As a first-year, Sam Weisman ’17 applied for and landed a coveted position on campus—student program manager for the Clarke Forum for Contemporary Issues. While all students have an opportunity to attend Clarke Forum events, which bring national and international experts and thought leaders to campus, Sam regularly interacts with and interviews the celebrated guests, all while building the skills it takes to help plan, promote and execute a major lecture series. Below, he talks about the broad education these experiences offer, the value of individuality, his favorite video game and why he chose Dickinson.
Clubs and organizations:
The Martian Chronicles by Ray Bradbury.
The Fisher King.
Favorite learning experience:
Working at the Clarke Forum has been my favorite learning experience in every way. I am learning to carefully frame controversial issues, visually and in writing, with an awareness for both representation and detail. Interviewing expert lecturers has exposed me to many brilliant minds and challenged me to communicate across disciplines. (I also never expected I would enjoy making posters for lectures so much, but working with images in Photoshop is very fulfilling.)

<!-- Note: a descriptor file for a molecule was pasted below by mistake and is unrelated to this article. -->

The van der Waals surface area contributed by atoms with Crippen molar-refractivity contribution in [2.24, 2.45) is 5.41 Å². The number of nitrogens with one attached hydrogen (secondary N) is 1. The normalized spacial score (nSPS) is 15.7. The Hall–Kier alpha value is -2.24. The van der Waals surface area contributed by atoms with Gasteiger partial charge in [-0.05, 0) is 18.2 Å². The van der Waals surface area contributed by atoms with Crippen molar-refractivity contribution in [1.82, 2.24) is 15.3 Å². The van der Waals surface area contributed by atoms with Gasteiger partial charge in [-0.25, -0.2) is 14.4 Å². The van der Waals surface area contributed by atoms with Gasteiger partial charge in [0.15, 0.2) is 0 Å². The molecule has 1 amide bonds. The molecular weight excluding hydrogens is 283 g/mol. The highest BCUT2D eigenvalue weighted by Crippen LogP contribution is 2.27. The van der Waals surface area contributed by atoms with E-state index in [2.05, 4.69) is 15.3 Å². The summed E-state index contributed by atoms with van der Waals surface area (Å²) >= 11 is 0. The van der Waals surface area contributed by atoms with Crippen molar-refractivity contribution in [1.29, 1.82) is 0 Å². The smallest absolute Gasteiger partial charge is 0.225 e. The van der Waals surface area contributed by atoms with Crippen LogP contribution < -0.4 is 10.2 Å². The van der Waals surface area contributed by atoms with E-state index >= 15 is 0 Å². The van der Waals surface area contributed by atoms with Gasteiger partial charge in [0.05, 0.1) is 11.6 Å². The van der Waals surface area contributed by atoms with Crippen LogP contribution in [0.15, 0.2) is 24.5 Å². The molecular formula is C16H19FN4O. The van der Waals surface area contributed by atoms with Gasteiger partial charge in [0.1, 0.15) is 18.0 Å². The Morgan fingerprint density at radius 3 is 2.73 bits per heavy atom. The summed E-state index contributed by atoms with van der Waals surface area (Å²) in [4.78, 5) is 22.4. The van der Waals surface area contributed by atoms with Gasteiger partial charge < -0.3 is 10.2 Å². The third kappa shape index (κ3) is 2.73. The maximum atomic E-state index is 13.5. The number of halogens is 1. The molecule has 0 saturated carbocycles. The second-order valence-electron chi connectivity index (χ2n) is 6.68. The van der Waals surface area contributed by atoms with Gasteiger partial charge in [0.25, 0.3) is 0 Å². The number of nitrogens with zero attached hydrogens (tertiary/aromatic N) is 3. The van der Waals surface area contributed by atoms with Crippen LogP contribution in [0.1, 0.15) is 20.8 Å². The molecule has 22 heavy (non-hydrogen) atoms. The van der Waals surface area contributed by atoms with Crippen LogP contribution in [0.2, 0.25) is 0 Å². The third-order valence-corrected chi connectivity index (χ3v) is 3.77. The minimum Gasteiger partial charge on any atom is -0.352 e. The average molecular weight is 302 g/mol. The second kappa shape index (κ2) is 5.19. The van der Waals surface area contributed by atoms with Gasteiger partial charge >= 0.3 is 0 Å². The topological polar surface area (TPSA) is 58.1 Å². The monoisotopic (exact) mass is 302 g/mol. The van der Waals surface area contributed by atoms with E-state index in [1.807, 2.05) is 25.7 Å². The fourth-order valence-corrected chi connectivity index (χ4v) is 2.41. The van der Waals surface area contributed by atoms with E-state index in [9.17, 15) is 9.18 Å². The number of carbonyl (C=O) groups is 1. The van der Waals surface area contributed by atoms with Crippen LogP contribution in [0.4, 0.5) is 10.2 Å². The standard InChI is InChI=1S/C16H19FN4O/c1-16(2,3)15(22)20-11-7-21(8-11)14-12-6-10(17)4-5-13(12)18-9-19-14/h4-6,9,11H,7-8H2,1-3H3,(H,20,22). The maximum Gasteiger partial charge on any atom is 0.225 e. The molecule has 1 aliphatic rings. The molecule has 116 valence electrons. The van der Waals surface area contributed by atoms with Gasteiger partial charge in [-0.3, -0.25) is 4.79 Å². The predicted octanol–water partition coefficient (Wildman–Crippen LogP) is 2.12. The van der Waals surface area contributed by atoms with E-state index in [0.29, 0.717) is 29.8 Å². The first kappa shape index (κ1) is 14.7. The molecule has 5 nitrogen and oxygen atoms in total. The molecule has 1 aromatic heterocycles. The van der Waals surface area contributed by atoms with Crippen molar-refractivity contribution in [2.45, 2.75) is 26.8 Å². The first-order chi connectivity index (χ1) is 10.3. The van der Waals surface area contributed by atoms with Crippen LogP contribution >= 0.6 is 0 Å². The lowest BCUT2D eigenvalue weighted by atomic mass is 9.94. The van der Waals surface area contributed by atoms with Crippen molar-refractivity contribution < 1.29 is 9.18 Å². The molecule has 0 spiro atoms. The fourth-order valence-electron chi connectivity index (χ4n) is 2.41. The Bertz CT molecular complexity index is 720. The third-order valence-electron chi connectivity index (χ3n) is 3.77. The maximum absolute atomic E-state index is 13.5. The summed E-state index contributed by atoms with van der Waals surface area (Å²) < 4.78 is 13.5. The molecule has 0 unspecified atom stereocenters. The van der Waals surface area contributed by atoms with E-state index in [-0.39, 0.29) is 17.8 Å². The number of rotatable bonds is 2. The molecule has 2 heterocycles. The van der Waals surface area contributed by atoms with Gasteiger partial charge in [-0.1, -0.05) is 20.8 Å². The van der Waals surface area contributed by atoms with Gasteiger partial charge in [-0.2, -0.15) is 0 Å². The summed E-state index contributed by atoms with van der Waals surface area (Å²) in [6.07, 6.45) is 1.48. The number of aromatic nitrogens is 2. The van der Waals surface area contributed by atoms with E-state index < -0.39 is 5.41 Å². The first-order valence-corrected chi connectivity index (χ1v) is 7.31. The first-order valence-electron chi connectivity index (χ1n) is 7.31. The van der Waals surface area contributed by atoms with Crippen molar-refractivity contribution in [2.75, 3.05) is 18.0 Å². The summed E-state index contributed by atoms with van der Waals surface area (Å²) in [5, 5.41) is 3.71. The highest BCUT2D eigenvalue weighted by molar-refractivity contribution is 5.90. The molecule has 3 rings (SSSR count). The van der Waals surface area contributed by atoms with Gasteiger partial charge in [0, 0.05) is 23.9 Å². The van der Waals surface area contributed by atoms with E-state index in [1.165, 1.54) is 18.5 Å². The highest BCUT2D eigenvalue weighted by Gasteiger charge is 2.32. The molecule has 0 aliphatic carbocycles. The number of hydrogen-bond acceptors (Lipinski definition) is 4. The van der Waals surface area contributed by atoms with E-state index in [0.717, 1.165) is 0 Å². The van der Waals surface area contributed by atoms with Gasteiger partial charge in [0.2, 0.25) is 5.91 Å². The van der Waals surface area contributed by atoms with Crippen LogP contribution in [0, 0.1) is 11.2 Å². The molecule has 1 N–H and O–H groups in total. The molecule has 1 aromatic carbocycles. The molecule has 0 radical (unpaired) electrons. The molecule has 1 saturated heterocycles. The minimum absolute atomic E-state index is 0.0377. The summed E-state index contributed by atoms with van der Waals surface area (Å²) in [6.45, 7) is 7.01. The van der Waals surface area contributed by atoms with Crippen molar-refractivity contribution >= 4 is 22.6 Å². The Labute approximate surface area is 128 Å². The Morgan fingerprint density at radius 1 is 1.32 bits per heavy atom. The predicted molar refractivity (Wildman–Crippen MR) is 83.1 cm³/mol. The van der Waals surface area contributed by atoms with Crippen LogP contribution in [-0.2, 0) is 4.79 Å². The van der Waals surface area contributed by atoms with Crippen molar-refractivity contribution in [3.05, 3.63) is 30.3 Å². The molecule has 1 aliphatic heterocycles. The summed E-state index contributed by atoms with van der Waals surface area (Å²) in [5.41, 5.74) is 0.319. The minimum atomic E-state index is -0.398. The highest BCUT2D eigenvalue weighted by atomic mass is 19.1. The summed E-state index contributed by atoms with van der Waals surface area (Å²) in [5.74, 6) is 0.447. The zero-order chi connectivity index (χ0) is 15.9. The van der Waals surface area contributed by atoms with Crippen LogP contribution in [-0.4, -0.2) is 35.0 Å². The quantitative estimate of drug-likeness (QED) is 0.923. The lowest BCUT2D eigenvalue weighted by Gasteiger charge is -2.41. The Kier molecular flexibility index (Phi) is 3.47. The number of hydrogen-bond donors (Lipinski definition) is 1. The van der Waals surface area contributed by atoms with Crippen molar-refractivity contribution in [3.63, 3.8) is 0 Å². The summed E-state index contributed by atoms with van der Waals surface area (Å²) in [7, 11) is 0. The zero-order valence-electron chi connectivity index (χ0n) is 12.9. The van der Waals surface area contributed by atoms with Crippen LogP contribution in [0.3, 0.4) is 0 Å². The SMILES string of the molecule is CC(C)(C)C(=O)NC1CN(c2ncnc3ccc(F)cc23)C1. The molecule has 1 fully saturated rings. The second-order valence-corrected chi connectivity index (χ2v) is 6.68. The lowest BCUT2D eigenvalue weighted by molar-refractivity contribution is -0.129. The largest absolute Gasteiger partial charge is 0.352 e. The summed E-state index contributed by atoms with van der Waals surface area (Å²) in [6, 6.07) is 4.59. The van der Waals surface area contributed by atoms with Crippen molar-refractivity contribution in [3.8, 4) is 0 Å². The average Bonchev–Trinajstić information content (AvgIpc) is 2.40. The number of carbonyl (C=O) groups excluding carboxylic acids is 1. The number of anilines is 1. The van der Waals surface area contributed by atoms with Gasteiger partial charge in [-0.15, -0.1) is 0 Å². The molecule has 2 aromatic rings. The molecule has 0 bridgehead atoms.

[Assistant] Professor [of History Emily] Pawley’s History of the Environment was the first class I enrolled in, and it remains one of my favorites. Starting my Dickinson career by discussing the history of development, resource management and human-environment interactions laid a valuable foundation.
In my spare time, I play Call of Cthulhu, a Lovecraftian horror role-playing game set in the 1920s. It’s a great game for the imaginative sci-fi and history nerds out there. One highlight was [a battle between] the historic economist John Maynard Keynes and a horde of New Orleans jazz-zombies.
On choosing Dickinson:
I discovered Dickinson only a couple weeks before the application deadline. I made up my mind because this college values education with a strong emphasis on sustainability and global study, set within the many contexts of the liberal arts.
Favorite place on campus:
The rocky outcrop between Allison and Morgan.
Favorite Dining Hall food:
Apple pancakes with apple butter.
Proudest accomplishment so far:
I helped organize a book drive with a student programming group at the Clarke Forum. The drive started with a lecture about childhood poverty, health and literacy. The important message of that lecture was put into action when we received more than 400 books from the Dickinson and Carlisle communities.
If I could have dinner with anyone, living or dead, it would be …
David Bowie. “Ziggy” constantly redefined his own narrative while holding onto a core identity.
Most important thing I’ve learned so far:
There are many more questions than answers. Even experts can only scratch the surface. The depth of knowledge and experience is intimidating, but it offers infinite opportunity to learn and expand. I am grateful to be in a place that encourages that type of inquisitive growth.
Published September 16, 2016